June 29, 2020

Christina Thomas: Virtual Training for Young Global Leaders

Bio Christina Thomas is the Divisional Vice President for Youth Exchanges at World Learning. Christina oversees the World Learning’s multimillion-dollar U.S. and international youth exchange portfolio consisting of World Learning’s flagship...


Christina Thomas is the Divisional Vice President for Youth Exchanges at World Learning. Christina oversees the World Learning’s multimillion-dollar U.S. and international youth exchange portfolio consisting of World Learning’s flagship program, the Experiment in International Living. The Exchange portfolio serves over 1,200 high school age U.S. and international students and adult educators and hires up to 150 program leaders annually. Programs focus on experiential learning, global issues, and youth leadership.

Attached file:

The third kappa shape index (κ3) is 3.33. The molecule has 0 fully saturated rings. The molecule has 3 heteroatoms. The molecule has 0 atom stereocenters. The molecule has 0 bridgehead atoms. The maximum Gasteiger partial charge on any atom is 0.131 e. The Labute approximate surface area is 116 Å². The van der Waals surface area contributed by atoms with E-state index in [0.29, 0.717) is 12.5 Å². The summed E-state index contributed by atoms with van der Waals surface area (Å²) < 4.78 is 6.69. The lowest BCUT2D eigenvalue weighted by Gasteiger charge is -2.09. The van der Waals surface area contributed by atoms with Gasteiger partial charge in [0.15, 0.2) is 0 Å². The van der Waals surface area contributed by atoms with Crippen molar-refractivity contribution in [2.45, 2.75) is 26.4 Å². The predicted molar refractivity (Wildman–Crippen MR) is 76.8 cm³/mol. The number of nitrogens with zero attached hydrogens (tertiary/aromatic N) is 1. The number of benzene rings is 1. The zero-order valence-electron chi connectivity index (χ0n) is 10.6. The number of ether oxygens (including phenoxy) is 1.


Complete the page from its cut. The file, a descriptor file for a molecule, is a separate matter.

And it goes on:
Christina also serves as the Board President of the Federation EIL providing member support in strategic planning, capacity building, and quality assurance. The Federation is a nonprofit association representing a global network of international educational program providers supporting 12 members around the globe who offer programs in volunteerism, group travel, language training, and study abroad.

Before joining World Learning in 2003, Christina taught English to junior and senior high school students and designed teacher training programs for Japanese English teachers on the Japan Teaching and Exchange Program (JET) for three years. Christina received her master's degree in international communications from the School of International Service with an emphasis on international education and management from American University in Washington, DC.


Global Youth Exchanges - World Learning, World Learning (2020), https://www.worldlearning.org/what-we-do/global-youth-exchanges/ (last visited Jun 28, 2020).


News Roundup      

Growing list of companies pull ads from Facebook